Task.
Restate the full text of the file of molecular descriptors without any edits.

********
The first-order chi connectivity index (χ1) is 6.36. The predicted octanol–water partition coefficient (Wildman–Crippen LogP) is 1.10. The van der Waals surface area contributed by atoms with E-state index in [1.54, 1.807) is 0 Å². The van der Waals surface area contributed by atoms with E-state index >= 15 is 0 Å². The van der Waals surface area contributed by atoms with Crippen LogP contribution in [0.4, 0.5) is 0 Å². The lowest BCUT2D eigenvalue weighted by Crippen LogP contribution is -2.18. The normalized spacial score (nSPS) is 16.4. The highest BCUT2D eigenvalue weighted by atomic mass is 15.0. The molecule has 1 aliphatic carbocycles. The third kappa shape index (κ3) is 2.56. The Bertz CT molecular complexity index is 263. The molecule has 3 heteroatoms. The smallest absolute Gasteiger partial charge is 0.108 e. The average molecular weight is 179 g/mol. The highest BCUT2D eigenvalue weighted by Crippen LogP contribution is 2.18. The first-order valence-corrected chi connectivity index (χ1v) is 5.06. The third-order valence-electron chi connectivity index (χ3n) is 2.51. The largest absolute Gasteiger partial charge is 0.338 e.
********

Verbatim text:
The first-order chi connectivity index (χ1) is 6.36. The predicted octanol–water partition coefficient (Wildman–Crippen LogP) is 1.10. The van der Waals surface area contributed by atoms with E-state index in [1.54, 1.807) is 0 Å². The van der Waals surface area contributed by atoms with E-state index >= 15 is 0 Å². The van der Waals surface area contributed by atoms with Crippen LogP contribution in [0.4, 0.5) is 0 Å². The lowest BCUT2D eigenvalue weighted by Crippen LogP contribution is -2.18. The normalized spacial score (nSPS) is 16.4. The highest BCUT2D eigenvalue weighted by atomic mass is 15.0. The molecule has 1 aliphatic carbocycles. The third kappa shape index (κ3) is 2.56. The Bertz CT molecular complexity index is 263. The molecule has 3 heteroatoms. The smallest absolute Gasteiger partial charge is 0.108 e. The average molecular weight is 179 g/mol. The highest BCUT2D eigenvalue weighted by Crippen LogP contribution is 2.18. The first-order valence-corrected chi connectivity index (χ1v) is 5.06. The third-order valence-electron chi connectivity index (χ3n) is 2.51. The largest absolute Gasteiger partial charge is 0.338 e.